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    16 Charitable Gift Ideas For Someone Who Has It All

    Shop with these British and international charities to buy your loved ones gifts that make a difference. Because your mum doesn't need another scarf.

    1. Centrepoint works to support homeless youth across Britain.

    Their gift shop has opportunities to buy a Christmas dinner (£5) or present (£10) for a homeless youth. For £25 you can get them a counselling session; and for £1,000 you can provide a uni starter kit for a needy young student.

    2. The Children's Society has some wonderful gift ideas to support vulnerable British children this Christmas.

    3. Oxfam Unwrapped has 31 different charitable gifts to buy this year, each of which support Oxfam's various international development projects.

    The gifts range from under £10 (to provide school supplies, a health check, or mosquito nets to those in need) to a £1,670 gift to help set up or maintain a school's clean drinking water supply.

    4. The British Heart Foundation's online shop sells everything from Christmas cards to diaries to recipe books to cycling gear and skipping ropes – gifts that support the charity, and even help keep your heart healthy.


    5. Present Aid – a fundraising scheme for Christian Aid – offers a range of life-saving gifts to donate on your recipient's behalf.

    You can buy a maternity healthcare kit for expectant mothers in rural Kenya (£165), loroco seeds to help reduce malnutrition rates in Guatemala (£5), and a mobile volunteer doctor who visits Palestinian children with health issues whose movement is restricted by occupation. All gifts come with a card.

    6. With the World Wildlife Fund you can adopt an engangered animal this Christmas.

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    If you adopt a snow leopard for £3 or more per month, not only can you help fight poaching and provide compensation to farmers who have lost livestock to the big cats, but you can also get a snow leopard fluffy toy.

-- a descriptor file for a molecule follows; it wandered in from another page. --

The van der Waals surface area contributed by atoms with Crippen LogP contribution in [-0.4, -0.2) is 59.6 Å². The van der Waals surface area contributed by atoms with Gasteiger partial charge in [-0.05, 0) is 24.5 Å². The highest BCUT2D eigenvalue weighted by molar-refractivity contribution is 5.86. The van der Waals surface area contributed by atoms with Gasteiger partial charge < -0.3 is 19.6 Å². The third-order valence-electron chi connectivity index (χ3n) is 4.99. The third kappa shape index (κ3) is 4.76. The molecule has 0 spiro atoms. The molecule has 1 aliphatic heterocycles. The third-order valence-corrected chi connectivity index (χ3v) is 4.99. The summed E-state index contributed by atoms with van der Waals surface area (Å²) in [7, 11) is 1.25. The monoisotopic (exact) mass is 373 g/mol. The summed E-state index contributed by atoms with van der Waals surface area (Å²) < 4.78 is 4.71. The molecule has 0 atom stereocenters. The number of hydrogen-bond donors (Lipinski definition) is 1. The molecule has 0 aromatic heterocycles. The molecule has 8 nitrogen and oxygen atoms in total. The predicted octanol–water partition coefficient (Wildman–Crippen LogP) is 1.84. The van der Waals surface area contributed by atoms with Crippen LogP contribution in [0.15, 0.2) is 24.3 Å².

7. World Vision's Must Have Gifts has an online charity shop with more than 40 gifts with which to donate.

    At the Must Have Gifts website, you can donate toward providing water filters (£50) to TB screenings (£6) to kitchen vegetable-growing kits (£24) where they are most needed, and send your loved one a personalised gift card.

    8. Practical Presents is the charity gift scheme for Practical Action. From now until the 5 December, they have a donor-matching scheme that will double your gift.

    You can also support Practical Action by buying their Christmas cards.

    9. Save the Children has a "Wish List" with everything from medical supplies to textbooks to seeds – so you can choose something on behalf of the doctor, educator, or gardener in your life.

    10. The Good Gifts website has a huge catalogue of charitable gifts on offer for all prices and interests.

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    For £25 you can provide a Christmas gift hamper for a lonely old person who may not otherwise receive anything this Christmas; for £8 you can provide warm winter clothes for an Afghan orphan. If you're rich (or an excellent fundraiser) you can buy a school library in India.